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‘Biodiversity’ as a Primarily Normative and Inseparable Thick Concept

Makineni, Vamsi and Sarkar, Sahotra (2021) ‘Biodiversity’ as a Primarily Normative and Inseparable Thick Concept. [Preprint]

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Abstract

In this paper, I expand on Sarkar’s (2019) view that the term ‘biodiversity’ should be understood primarily as a normative concept with a descriptive component molded to the evaluation; hence, ‘biodiversity’ is a thick term. The idea of inseparability is advocated for by using Bernard William’s example of thick terms as context-oriented whilst taking issue with McDowell’s “anti-disentangling” argument and other contemporary arguments for separability. Compared to other papers in the area of environmental pragmatism, this paper argues that conservation scientists will achieve greater success in conservation efforts by framing ‘biodiversity’ as a primarily normative concept to the value system of the local community.


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Item Type: Preprint
Creators:
CreatorsEmailORCID
Makineni, Vamsivmakineni2020@gmail.com0000-0001-6350-2524
Sarkar, Sahotra
Additional Information: Although it has been argued in the past that 'biodiversity' is recognized as being normative and expressing a specific value system, there is still considerable disconnect between conservation authorities and the communities in which conservation projects take place. However, there is another overlapping issue: 'biodiversity' is utilized in an insufficient manner which leads to this disconnect. The field of conservation biology was created such that diversity of organisms, ecological complexity, and intrinsic value are prioritized while other factors are less prioritized. Thus, conserving biodiversity with these preconceived notions would confer a higher ontological status towards normativity with the descriptive component molded to the subjective. 'Biodiversity' then can be thought of as a thick term for the purpose of epistemic authorities to communicate their evaluative outlook on a current situation. Furthermore, a thick term like 'biodiversity' is argued as not violating the fact-value dichotomy proposed by David Hume due to the context-specific nature of the conversation whereby the receiver does not necessarily need to reflect on such a term to understand the normative implication. Moreover, 'biodiversity' is realized as not carrying the same evaluative implication across cultures nor does the term carry values that stay static over time. Therefore, this interpretation of 'biodiversity' acting as a primarily normative term for rousing communities to action is the strongest argument for better authority-receiver communication. In this paper, I discuss the nature of 'biodiversity' and how to best utilize it for better success of conservation projects with conservation authorities and the communities involved. I present potential counterarguments for not using 'biodiversity' as a primarily normative and inseparable thick concept and I provide rebuttals to maintain the unique characteristic of utilizing the term. Furthermore, I formalize the past misapplications of 'biodiversity' through presenting a specific failure of authorities in coordinating national values against community values for the purpose of conserving mangrove trees in Indonesia. Overall, I end with a discussion of the renewed importance of framing 'biodiversity' in a manner that coincides with community values for the success of conservation projects.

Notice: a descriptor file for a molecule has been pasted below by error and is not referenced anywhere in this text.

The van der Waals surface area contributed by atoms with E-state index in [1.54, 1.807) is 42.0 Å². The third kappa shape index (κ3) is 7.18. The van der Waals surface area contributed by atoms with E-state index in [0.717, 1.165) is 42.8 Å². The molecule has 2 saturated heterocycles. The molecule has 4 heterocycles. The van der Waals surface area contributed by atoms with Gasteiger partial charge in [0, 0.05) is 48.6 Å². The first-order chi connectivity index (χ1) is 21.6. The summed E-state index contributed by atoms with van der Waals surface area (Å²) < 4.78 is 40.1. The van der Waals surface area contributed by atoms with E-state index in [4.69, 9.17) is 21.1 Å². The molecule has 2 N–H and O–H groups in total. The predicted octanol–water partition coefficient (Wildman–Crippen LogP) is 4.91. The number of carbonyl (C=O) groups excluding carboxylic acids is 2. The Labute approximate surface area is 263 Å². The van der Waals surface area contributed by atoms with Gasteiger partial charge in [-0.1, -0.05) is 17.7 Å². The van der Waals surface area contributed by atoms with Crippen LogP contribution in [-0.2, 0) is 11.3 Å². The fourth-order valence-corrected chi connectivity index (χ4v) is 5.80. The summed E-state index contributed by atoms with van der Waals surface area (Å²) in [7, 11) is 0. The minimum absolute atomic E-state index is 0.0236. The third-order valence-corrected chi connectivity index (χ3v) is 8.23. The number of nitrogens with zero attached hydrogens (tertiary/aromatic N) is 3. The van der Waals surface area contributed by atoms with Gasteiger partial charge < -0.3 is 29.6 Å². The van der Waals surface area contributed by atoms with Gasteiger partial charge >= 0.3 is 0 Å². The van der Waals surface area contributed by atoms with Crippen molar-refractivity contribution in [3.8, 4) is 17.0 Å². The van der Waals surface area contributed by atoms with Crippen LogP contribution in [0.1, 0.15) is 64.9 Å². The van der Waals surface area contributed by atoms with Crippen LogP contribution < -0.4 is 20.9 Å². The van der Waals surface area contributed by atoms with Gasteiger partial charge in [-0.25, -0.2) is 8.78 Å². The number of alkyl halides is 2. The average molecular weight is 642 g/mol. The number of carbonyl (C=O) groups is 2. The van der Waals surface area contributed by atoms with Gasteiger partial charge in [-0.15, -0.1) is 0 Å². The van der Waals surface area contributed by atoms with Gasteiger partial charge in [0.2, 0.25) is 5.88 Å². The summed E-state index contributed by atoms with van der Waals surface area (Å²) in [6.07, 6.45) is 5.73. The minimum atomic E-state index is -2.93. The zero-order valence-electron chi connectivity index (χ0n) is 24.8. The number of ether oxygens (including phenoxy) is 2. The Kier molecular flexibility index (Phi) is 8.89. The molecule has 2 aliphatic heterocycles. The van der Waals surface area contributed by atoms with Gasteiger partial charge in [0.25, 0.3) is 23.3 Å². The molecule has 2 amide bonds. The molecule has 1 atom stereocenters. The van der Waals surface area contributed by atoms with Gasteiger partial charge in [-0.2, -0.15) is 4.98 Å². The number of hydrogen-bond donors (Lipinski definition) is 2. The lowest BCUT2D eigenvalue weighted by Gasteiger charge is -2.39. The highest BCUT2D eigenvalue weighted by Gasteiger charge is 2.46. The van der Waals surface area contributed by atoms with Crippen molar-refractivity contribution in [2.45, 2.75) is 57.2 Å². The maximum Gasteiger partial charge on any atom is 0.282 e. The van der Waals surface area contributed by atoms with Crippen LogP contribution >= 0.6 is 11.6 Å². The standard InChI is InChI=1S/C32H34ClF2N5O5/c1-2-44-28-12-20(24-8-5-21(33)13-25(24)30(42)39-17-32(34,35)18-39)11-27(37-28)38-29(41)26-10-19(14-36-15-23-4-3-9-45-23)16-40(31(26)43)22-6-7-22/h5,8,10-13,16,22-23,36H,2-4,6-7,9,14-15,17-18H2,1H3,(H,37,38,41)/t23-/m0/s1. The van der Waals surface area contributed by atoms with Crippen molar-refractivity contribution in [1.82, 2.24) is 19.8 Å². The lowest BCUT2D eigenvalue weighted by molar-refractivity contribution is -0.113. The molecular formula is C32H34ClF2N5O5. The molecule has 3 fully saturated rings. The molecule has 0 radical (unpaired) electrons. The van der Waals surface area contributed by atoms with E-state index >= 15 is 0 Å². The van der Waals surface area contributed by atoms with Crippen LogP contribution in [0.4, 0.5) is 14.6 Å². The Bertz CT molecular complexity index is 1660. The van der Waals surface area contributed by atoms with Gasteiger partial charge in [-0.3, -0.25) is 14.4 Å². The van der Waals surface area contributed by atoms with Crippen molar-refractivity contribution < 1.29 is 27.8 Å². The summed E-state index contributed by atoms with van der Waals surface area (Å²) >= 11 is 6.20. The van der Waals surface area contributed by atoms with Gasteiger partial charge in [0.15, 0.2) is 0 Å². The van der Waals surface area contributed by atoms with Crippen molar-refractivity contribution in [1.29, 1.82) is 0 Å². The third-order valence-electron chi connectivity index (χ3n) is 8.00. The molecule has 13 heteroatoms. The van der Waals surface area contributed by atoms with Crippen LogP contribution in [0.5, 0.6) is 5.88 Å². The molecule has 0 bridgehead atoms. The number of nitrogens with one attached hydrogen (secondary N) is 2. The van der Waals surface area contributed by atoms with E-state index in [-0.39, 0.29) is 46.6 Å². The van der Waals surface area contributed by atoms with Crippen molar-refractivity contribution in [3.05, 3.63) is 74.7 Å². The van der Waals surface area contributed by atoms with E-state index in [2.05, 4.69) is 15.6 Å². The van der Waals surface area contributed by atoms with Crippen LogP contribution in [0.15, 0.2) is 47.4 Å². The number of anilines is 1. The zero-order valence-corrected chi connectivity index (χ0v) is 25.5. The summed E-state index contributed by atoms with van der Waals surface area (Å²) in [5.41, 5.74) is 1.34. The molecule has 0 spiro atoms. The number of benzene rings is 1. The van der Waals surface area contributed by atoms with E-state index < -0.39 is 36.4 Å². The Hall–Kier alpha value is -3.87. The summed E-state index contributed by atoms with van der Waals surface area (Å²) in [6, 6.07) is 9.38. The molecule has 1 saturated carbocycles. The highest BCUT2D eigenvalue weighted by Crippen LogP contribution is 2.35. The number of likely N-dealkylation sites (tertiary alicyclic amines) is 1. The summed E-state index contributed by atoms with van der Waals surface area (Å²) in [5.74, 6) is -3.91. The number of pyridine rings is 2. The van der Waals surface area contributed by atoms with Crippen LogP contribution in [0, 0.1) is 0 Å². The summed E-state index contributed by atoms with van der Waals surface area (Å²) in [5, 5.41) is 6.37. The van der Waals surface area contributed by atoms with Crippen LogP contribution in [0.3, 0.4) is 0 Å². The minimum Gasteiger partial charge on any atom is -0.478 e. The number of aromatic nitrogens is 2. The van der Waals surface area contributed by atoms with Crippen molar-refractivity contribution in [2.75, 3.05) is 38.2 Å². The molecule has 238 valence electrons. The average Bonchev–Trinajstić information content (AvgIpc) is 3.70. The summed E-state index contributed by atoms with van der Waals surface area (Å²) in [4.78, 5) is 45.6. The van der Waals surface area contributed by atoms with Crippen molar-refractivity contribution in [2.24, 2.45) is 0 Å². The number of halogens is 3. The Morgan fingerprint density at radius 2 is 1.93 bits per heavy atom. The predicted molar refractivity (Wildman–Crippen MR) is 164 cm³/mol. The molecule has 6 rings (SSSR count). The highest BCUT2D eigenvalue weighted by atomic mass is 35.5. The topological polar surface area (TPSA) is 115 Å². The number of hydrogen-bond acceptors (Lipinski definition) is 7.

Keywords: Biodiversity, Bernard Williams, John McDowell, normative, Sahotra Sarkar, thick term
Subjects: Specific Sciences > Biology
Specific Sciences > Biology > Ecology/Conservation
General Issues > Values In Science
Depositing User: Mr. Vamsi Makineni
Date Deposited: 19 Sep 2021 04:05
Last Modified: 19 Sep 2021 04:05
Item ID: 19562
Subjects: Specific Sciences > Biology
Specific Sciences > Biology > Ecology/Conservation
General Issues > Values In Science
Date: 2021
URI: http://philsci-archive.pitt.edu/id/eprint/19562

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